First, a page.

If you browse the holiday cards stuffing your mailbox today, you’ll likely find photos of smiling families, serene woodland scenes, or evergreen trees wrapped with twinkling lights. But if you received a Christmas card in the late 19th century, there’s a good chance you’d find yourself looking at an image of a dead bird.
According to Hallmark, about 1.3 billion Christmas cards are sent each year. We have the Victorians to thank for kicking off the tradition of sending a seasonal card, though holiday greetings have changed quite a bit over the centuries. The ones that were sent in Britain in the late 1800s were often much darker than those we exchange today; in fact, some of the designs were downright creepy.
Who Sent the First Christmas Card?
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Until the 1840s, sending cards of any form by post in Britain wasn’t common, simply because it was too expensive. That changed with the introduction of the Penny Post in 1840, which decreed that any letter weighing under half an ounce could be sent for the cost of a single penny.
It was a huge boon for the postal service—and it also made spreading some holiday cheer easier, as sending cards to mark particular seasons and events had become much more affordable. The first commercial Christmas card was subsequently designed by John Calcott Horsley and sent by Henry Cole in 1843. It featured a happy family gathered around a table, illustrated above the message “A Merry Christmas and a Happy New Year to you.”
It was the kind of joyful image you’d typically expect with a holiday greeting. Some kinds of Christmas card images were as popular in Victorian times as they are today—in addition to that initial happy family, there was also a fair share of cards displaying classic heartwarming scenes, like adorable animals and snowmen. But as the novelty of being able to send Christmas cards gradually wore off, people began to hunger for a wider range of imagery.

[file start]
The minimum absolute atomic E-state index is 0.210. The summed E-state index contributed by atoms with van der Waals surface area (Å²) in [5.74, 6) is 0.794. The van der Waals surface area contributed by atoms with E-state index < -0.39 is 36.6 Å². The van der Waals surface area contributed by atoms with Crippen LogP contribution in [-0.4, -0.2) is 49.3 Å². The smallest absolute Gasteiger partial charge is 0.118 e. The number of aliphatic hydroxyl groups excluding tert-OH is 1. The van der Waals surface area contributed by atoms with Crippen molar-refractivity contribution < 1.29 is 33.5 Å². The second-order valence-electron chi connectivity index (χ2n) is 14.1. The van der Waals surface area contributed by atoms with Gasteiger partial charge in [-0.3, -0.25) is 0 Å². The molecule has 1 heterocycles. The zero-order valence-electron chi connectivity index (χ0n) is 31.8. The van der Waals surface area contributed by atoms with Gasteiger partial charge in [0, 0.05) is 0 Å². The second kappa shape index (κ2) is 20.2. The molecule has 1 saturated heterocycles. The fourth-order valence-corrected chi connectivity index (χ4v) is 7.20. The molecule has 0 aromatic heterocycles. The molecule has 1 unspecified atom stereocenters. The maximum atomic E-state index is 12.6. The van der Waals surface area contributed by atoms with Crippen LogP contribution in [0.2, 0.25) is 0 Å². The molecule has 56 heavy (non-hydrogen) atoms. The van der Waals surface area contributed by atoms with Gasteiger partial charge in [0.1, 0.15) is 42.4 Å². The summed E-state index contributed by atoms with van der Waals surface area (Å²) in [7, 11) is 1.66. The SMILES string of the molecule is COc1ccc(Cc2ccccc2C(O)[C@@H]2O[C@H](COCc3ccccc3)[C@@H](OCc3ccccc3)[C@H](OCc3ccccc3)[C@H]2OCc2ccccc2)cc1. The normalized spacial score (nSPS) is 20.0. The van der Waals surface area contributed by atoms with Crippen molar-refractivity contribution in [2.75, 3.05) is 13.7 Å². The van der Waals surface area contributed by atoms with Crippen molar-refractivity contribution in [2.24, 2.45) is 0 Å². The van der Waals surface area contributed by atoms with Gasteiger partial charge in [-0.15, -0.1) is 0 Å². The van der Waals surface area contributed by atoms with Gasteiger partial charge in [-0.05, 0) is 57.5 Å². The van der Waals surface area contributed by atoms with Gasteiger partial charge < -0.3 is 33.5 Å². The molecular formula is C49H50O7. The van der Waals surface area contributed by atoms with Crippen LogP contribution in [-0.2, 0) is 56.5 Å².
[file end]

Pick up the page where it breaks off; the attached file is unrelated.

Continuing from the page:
Why Victorians Sent Creepy Christmas Cards
This led to Victorian Christmas cards that appear more unsettling to the modern eye. People sent and received ones that showed, among other odd pictures, the aftermath of one frog murdering another, a plate of dead birds, and humans emerging from the stomachs of creepy snowmen. Also featured were bizarre images of animals, fruits, and vegetables, such as sinister walking potatoes and Christmas dinner ingredients dancing to the music of a violin-playing rabbit.
In addition to the sheer novelty of it all, media attention also played a role in the variety of unconventional Christmas cards. Some newspapers ran reviews of each season’s designs, in the way that films might be reviewed today, which increased the urgency for designers to create ever more unusual imagery in order to be competitive.
The dark nature of some of the images also reflects differences between Victorian values and those of today. The inclusion of images of dead robins is unsettling for us, but for people of that era, it was meant to signify a good luck ritual that was sometimes performed: To celebrate St. Stephen’s Day (the day after Christmas), people would kill a small bird, often either a robin or a wren. Sending those images of the deceased beasts was actually intended to bestow good fortune.
Those more unusual Victorian Christmas cards may be off-putting today, but they capture a snapshot of history. If anything, they’re a reminder to be thankful that your annual batch of holiday greetings doesn’t include any nightmare-inducing imagery.